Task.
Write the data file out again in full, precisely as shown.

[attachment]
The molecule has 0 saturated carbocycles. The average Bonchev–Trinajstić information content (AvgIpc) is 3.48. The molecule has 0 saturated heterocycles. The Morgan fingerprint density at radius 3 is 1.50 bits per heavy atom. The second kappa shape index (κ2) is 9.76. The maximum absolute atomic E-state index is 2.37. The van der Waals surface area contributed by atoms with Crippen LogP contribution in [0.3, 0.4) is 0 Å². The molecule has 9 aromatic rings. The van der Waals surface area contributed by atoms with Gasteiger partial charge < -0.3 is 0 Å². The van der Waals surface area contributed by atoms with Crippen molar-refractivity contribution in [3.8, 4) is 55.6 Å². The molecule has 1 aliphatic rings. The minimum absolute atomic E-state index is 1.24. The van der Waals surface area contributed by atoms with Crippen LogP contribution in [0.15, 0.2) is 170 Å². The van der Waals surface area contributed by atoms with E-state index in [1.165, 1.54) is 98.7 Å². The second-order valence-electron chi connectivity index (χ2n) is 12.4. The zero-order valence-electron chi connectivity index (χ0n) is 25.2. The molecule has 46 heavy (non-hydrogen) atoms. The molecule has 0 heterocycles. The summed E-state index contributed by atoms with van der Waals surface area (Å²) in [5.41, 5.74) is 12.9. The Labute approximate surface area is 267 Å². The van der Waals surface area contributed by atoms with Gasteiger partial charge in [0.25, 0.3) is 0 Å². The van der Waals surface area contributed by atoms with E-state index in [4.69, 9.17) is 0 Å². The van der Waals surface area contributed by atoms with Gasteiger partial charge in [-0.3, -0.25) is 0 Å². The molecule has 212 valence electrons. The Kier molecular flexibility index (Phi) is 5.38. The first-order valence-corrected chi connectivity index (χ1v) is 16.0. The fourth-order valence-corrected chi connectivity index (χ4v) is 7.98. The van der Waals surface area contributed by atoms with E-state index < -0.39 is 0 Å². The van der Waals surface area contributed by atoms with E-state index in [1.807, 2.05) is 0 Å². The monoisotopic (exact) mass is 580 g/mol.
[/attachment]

The molecule has 0 saturated carbocycles. The average Bonchev–Trinajstić information content (AvgIpc) is 3.48. The molecule has 0 saturated heterocycles. The Morgan fingerprint density at radius 3 is 1.50 bits per heavy atom. The second kappa shape index (κ2) is 9.76. The maximum absolute atomic E-state index is 2.37. The van der Waals surface area contributed by atoms with Crippen LogP contribution in [0.3, 0.4) is 0 Å². The molecule has 9 aromatic rings. The van der Waals surface area contributed by atoms with Gasteiger partial charge < -0.3 is 0 Å². The van der Waals surface area contributed by atoms with Crippen molar-refractivity contribution in [3.8, 4) is 55.6 Å². The molecule has 1 aliphatic rings. The minimum absolute atomic E-state index is 1.24. The van der Waals surface area contributed by atoms with Crippen LogP contribution in [0.15, 0.2) is 170 Å². The van der Waals surface area contributed by atoms with E-state index in [1.165, 1.54) is 98.7 Å². The second-order valence-electron chi connectivity index (χ2n) is 12.4. The zero-order valence-electron chi connectivity index (χ0n) is 25.2. The molecule has 46 heavy (non-hydrogen) atoms. The molecule has 0 heterocycles. The summed E-state index contributed by atoms with van der Waals surface area (Å²) in [5.41, 5.74) is 12.9. The Labute approximate surface area is 267 Å². The van der Waals surface area contributed by atoms with Gasteiger partial charge in [0.25, 0.3) is 0 Å². The van der Waals surface area contributed by atoms with E-state index in [4.69, 9.17) is 0 Å². The van der Waals surface area contributed by atoms with Gasteiger partial charge in [-0.3, -0.25) is 0 Å². The molecule has 212 valence electrons. The Kier molecular flexibility index (Phi) is 5.38. The first-order valence-corrected chi connectivity index (χ1v) is 16.0. The fourth-order valence-corrected chi connectivity index (χ4v) is 7.98. The van der Waals surface area contributed by atoms with E-state index < -0.39 is 0 Å². The van der Waals surface area contributed by atoms with E-state index in [1.807, 2.05) is 0 Å². The monoisotopic (exact) mass is 580 g/mol.